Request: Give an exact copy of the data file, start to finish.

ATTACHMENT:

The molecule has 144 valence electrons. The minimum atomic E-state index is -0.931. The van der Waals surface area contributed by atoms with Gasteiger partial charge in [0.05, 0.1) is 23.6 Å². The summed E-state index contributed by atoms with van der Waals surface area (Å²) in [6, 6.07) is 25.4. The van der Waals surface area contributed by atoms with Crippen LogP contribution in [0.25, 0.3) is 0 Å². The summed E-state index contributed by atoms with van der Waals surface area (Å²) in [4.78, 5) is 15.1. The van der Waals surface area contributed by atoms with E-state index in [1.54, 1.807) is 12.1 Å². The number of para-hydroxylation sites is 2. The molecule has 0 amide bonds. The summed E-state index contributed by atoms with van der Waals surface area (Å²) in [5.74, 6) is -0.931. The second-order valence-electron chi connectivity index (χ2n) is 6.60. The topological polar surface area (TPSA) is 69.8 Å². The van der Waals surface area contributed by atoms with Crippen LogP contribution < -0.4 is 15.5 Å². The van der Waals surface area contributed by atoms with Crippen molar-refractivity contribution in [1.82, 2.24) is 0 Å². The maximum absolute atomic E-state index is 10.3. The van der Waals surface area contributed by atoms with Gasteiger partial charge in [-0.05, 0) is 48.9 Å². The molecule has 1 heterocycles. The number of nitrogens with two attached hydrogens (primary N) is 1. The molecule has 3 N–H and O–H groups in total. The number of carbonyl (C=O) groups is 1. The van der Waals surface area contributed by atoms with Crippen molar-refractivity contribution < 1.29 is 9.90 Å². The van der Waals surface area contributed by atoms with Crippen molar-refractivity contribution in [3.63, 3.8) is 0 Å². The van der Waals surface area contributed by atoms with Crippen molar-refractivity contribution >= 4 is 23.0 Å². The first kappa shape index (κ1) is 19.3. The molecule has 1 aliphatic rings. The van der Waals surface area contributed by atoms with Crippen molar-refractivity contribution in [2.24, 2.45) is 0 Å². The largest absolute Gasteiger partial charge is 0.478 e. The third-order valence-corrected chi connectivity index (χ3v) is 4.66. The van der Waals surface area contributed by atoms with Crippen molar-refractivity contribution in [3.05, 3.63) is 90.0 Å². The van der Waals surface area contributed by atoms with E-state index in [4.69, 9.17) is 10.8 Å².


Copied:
The molecule has 144 valence electrons. The minimum atomic E-state index is -0.931. The van der Waals surface area contributed by atoms with Gasteiger partial charge in [0.05, 0.1) is 23.6 Å². The summed E-state index contributed by atoms with van der Waals surface area (Å²) in [6, 6.07) is 25.4. The van der Waals surface area contributed by atoms with Crippen LogP contribution in [0.25, 0.3) is 0 Å². The summed E-state index contributed by atoms with van der Waals surface area (Å²) in [4.78, 5) is 15.1. The van der Waals surface area contributed by atoms with E-state index in [1.54, 1.807) is 12.1 Å². The number of para-hydroxylation sites is 2. The molecule has 0 amide bonds. The summed E-state index contributed by atoms with van der Waals surface area (Å²) in [5.74, 6) is -0.931. The second-order valence-electron chi connectivity index (χ2n) is 6.60. The topological polar surface area (TPSA) is 69.8 Å². The van der Waals surface area contributed by atoms with Crippen LogP contribution < -0.4 is 15.5 Å². The van der Waals surface area contributed by atoms with Crippen molar-refractivity contribution in [1.82, 2.24) is 0 Å². The maximum absolute atomic E-state index is 10.3. The van der Waals surface area contributed by atoms with Gasteiger partial charge in [-0.05, 0) is 48.9 Å². The molecule has 1 heterocycles. The number of nitrogens with two attached hydrogens (primary N) is 1. The molecule has 3 N–H and O–H groups in total. The number of carbonyl (C=O) groups is 1. The van der Waals surface area contributed by atoms with Crippen molar-refractivity contribution < 1.29 is 9.90 Å². The van der Waals surface area contributed by atoms with Crippen molar-refractivity contribution in [3.63, 3.8) is 0 Å². The van der Waals surface area contributed by atoms with Crippen molar-refractivity contribution >= 4 is 23.0 Å². The first kappa shape index (κ1) is 19.3. The molecule has 1 aliphatic rings. The van der Waals surface area contributed by atoms with Crippen molar-refractivity contribution in [2.24, 2.45) is 0 Å². The largest absolute Gasteiger partial charge is 0.478 e. The third-order valence-corrected chi connectivity index (χ3v) is 4.66. The van der Waals surface area contributed by atoms with Crippen molar-refractivity contribution in [3.05, 3.63) is 90.0 Å². The van der Waals surface area contributed by atoms with E-state index in [4.69, 9.17) is 10.8 Å².